Political Competition in Wartime Ukraine
Ukraine continues manifesting its hardiness under the least favorable conditions. War entered the country first with the shock of 2014, with the revolutionary change of government, Russian illegal annexation of Crimea, and the start of the Donbas war. Then came the Minsk Agreements, reforms, and the ideological turn of 2015, followed by “normalization” of wartime politics in 2016–17 and the growth of internal competition and Putin’s menace in 2018. There was hope for new leadership in 2019, and then the quest for survival under the war and pandemic conditions from 2020 to ‘21. There has been firm social and economicresilience in the face of the Russian invasion in 2022.
War is usually hostile to democracy. But Ukraine demonstrates resilience also on that front: despite the bombing, the chances for competitive politics remain high, despite martial law’s limitations.
The parliamentary elections—under normal conditions, scheduled for October 2023—will probably be postponed until after the war, and for good reason. The mass media sector has numerous issues and needs time to prepare for a national debate. Hundreds of thousands of Ukrainians are on the front, and over 13 million have left their homes as either internally displaced people or refugees to countries abroad. Local self-government is now civil-military administration. Political competition would seem unlikely under such conditions.
But the Ukrainian political system seems to be alive and kicking. Some old cleavages have survived the war: the struggle between the Zelensky and the Poroshenko camps is still in place. The rift between the presidential office and the “mayor’s party,” headed by Kyiv’s mayor Klitschko, comes to the surface from time to time.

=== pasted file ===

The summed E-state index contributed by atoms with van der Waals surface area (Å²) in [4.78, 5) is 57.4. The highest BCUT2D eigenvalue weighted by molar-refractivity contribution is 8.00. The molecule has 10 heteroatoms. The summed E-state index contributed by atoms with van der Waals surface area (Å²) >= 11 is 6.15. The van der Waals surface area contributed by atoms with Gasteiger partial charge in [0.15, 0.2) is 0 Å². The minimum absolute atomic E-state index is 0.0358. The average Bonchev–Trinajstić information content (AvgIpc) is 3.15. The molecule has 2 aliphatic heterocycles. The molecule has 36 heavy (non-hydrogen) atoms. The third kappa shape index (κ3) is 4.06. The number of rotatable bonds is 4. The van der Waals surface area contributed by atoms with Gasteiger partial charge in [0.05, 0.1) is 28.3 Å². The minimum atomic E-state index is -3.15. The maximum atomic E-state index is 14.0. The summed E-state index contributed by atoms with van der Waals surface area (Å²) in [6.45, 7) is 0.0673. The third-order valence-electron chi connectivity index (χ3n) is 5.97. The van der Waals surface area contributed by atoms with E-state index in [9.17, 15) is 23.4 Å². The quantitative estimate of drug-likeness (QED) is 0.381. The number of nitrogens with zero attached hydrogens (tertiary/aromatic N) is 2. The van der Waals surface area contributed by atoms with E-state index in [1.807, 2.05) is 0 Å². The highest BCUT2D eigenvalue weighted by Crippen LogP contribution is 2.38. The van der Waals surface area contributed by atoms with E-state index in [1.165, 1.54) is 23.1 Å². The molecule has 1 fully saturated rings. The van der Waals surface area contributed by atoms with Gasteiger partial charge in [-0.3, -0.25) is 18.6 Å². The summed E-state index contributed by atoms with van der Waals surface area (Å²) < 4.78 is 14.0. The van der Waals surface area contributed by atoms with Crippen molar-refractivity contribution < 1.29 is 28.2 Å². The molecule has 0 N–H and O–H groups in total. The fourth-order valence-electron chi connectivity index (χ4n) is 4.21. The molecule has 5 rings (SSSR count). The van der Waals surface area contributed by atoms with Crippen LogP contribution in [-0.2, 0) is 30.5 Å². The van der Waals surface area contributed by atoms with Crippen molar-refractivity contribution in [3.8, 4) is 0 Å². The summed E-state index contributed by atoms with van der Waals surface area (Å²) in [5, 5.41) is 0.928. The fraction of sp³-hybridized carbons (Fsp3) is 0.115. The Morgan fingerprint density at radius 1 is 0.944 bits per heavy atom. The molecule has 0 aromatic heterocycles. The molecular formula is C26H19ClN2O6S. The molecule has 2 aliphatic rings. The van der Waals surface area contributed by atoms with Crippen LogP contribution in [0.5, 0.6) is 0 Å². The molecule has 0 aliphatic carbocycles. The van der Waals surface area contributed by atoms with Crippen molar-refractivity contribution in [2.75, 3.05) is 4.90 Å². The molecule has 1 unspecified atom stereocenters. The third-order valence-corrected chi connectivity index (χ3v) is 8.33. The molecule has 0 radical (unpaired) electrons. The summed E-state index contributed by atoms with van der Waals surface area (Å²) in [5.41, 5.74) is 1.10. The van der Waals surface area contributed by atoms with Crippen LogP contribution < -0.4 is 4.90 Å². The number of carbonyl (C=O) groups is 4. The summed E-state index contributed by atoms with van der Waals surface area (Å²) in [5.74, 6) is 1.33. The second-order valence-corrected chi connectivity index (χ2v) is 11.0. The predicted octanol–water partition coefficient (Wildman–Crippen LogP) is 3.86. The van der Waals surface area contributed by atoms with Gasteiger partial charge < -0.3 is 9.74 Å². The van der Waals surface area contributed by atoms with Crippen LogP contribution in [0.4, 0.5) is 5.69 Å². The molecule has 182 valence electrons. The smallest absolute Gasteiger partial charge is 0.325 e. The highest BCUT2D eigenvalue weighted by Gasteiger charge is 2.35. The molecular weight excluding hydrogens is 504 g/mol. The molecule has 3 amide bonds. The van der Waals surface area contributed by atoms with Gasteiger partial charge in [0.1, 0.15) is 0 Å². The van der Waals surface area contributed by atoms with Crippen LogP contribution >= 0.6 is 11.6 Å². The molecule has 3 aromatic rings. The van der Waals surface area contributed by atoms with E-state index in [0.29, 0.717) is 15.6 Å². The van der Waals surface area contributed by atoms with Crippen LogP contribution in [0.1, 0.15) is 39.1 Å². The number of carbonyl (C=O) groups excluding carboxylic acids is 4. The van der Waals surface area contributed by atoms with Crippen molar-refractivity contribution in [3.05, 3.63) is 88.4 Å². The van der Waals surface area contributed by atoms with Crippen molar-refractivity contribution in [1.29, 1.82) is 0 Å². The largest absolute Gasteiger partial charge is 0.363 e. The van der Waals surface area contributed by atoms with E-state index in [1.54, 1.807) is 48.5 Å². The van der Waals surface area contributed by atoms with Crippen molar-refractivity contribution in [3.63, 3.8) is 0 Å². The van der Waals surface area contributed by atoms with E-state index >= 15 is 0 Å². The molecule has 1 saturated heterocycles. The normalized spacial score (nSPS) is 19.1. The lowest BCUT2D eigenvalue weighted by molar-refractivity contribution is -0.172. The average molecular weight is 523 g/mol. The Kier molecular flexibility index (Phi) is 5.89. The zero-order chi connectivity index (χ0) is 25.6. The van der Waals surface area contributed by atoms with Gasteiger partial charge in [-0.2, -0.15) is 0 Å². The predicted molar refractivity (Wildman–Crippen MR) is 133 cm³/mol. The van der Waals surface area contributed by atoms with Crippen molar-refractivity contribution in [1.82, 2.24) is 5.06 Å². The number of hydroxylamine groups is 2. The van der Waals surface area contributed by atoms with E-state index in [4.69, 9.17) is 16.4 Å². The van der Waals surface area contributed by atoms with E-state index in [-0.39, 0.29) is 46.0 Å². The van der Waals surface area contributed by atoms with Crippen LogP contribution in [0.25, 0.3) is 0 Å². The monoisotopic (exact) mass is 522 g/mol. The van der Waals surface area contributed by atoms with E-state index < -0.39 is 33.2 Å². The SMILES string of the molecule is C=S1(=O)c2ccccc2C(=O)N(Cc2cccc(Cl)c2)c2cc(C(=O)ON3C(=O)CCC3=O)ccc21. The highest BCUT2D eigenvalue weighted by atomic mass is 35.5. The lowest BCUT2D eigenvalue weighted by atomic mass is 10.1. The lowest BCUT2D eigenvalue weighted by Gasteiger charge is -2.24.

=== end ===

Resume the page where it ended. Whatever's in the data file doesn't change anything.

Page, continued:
But recent polls show that there could be more groups on the current political map than just these. Probably the most telling is the poll that the Razumkov Center conducted recently (February 22–March 1, 2023). While measuring Ukrainians’ assessment of the situation in their country, the pollsters could see which leaders—from institutions, individuals, and parties—the public trusts today.
Among the most trusted public institutions are the army (96 percent of respondents trust it) , volunteer organizations (88 percent), the president (83 percent), the church (70 percent), NGOs (66 percent), Ukrainian media (65 percent), heads of local administrations (62 percent), ombudspersons (52 percent), and the government (50 percent). The least trusted include officials (64 percent do not trust them), political parties (63 percent), courts (59 percent), and the Verkhovna Rada of Ukraine (51 percent).
Poll respondents were split on the question of whether corruption has changed since the start of the Russian invasion: 33 percent believe that the level of corruption grew, 30 percent believe it did not change, and 21 percent think it decreased (the rest abstained).
In terms of politicians and public figures, the respondents most often expressed trust in Volodymyr Zelensky (85 percent trust him), ex-comedian and current popular volunteer Serhiy Prytula (65 percent), presidential aide Mykhailo Podoliak (59.5 percent), Vitaly Klitschko (58 percent), security council secretary Oleksiy Danilov (55 percent), Prime Minister Denys Shmyhal (52 percent), and Minister of Defense Oleksiy Reznikov (51 percent). The least trusted figures include Yuri Boyko (82 percent do not trust him), Yuliya Tymoshenko (76 percent), Petro Poroshenko (65 percent), and Oleksiy Arestovych (59 percent).
This poll omitted General Valery Zaluzhny, but he must also be included among the key political figures, since he was named in January 2023, by popular vote, the second “most popular politician” of 2022. Oleksiy Arestovych can be included in the mix too, since businessmen and experts around him may turn into a new political force.